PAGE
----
Hunt those Sensors: i2c Scanner (for Arduino)

Note: this example is specifically for Arduino Uno//Leonardo//Pro-micro.

i2c is a protocol used for certain OLED displays, LCDs, many new and cheap sensors, and even if you want one microcontroller to talk with another. This guide shows how you can connect the i2c device to an Arduino-type microcontroller, and poll its address. These sensors and displays can be used on Raspberry Pi also (as long as they are good for running at for 3.3V).

Sniffing around for i2c on Raspberry Pi is a bit different, and is for another guide, but the basic principle is the same. You’ll use the following code with an Arduino UNO or such to use as a tool to read the address of the connected sensor at 5V, as most sensors designed for Arduino run at 5V. In the case of Raspberry Pi, you’ll be using a 3.3V system. Some hacks to get 5V devices working in 3.3V systems, and visa-versa, are possible, but again: another guide.

The common point is that you need to see if the device is responding to a poll for its address – this proves its alive, and you can use the address to get your code running for that sensor//display.

If you’re working on i2c devices to any extent, I suggest you stash this code away somewhere: it makes a very useful tool, not only to check if devices are visible, but also to troubleshoot troublesome devices with addresses that aren’t Google-able. Getting this kind of heartbeat from modules especially helps when you suspect a device has been killed-in-action, and you want to make sure.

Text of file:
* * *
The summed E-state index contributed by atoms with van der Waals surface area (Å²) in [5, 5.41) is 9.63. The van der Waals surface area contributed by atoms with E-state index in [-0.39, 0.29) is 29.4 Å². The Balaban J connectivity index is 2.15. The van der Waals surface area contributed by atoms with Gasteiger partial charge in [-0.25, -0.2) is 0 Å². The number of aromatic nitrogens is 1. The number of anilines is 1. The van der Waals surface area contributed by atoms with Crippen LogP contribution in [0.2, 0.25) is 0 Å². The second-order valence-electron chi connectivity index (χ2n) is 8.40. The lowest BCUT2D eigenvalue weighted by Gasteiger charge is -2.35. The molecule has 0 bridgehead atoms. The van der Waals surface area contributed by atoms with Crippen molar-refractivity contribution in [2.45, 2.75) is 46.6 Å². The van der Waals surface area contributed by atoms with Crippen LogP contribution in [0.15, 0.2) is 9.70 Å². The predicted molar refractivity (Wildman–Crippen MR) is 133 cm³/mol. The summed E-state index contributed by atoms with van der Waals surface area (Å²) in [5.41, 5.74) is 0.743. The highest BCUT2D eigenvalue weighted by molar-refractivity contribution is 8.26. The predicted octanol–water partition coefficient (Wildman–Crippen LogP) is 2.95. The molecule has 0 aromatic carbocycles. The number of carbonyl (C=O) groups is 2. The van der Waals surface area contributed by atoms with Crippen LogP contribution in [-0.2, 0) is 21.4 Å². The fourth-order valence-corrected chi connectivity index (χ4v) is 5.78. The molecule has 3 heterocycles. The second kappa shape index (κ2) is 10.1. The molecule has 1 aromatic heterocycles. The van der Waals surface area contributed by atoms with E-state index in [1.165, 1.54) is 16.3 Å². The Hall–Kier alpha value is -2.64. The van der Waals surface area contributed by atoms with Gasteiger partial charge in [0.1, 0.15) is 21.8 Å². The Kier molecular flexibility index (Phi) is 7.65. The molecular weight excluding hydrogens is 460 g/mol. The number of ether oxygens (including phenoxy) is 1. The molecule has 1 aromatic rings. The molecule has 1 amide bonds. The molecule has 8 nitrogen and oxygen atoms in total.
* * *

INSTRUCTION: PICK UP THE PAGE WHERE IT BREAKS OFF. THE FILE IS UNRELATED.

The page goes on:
You would connect the i2c sensor or i2c display to your Arduino UNOs i2c Don’t forget to check that the VCC and GND are the right way round. Newer Arduino UNO clones have extra labelled SCL//SDA lines, but in reality, they are connected to A4 and A5. So to make it clear:

  • SCL = A5
  • SDA = A4

Fun fact: Working with temperature sensors? Flip GND and VCC around, and instead of a temperature sensor, you get the opposite – a heater! Amazing! (DON’T. DO. THIS)

Once you’ve connected properly, and double//triple checked your connections, plug in your Arduino, upload the code, and then open your serial monitor to the right baud rate (115200) to see what devices respond!

//i2c scanner
#include <Wire.h>

void setup()
{
  Wire.begin();
  Serial.begin(115200);
}

void loop()
{
  byte error, address;
  int devices;

  Serial.println("Scanning...");

  devices = 0;
  for (address = 0; address <= 127; address++ )
  {
    // The i2c_scanner uses the return value of
    // the Write.endTransmisstion to see if
    // a device did acknowledge to the address.
    Wire.beginTransmission(address);
    error = Wire.endTransmission();

    if (error == 0)
    {
      Serial.print("I2C device found at address 0x");
      if (address < 16)
        Serial.print("0");
      Serial.println(address, HEX);

      devices++;
    }
    else if (error == 4)
    {
      Serial.print("Unknow error at address 0x");
      if (address < 16)
        Serial.print("0");
      Serial.println(address, HEX);
    }
  }
  if (devices == 0)
    Serial.println("Crikey. No I2C devices found.\n");
    Serial.println(":[\n");

  delay(8000);
}

Success! We see the i2c OLED. This is useful, because the Chinese OLED clones use a different address from the Adafruit OLED modules, and so the i2c scanner can help you avoid much suffering and wasted time wondering why the device will not run.

Paul Hoets is a freelance maker who lives in South Korea. If you liked this article and would like to contribute to his empire of dirt, silicon and tech. education, buy him a coffee!

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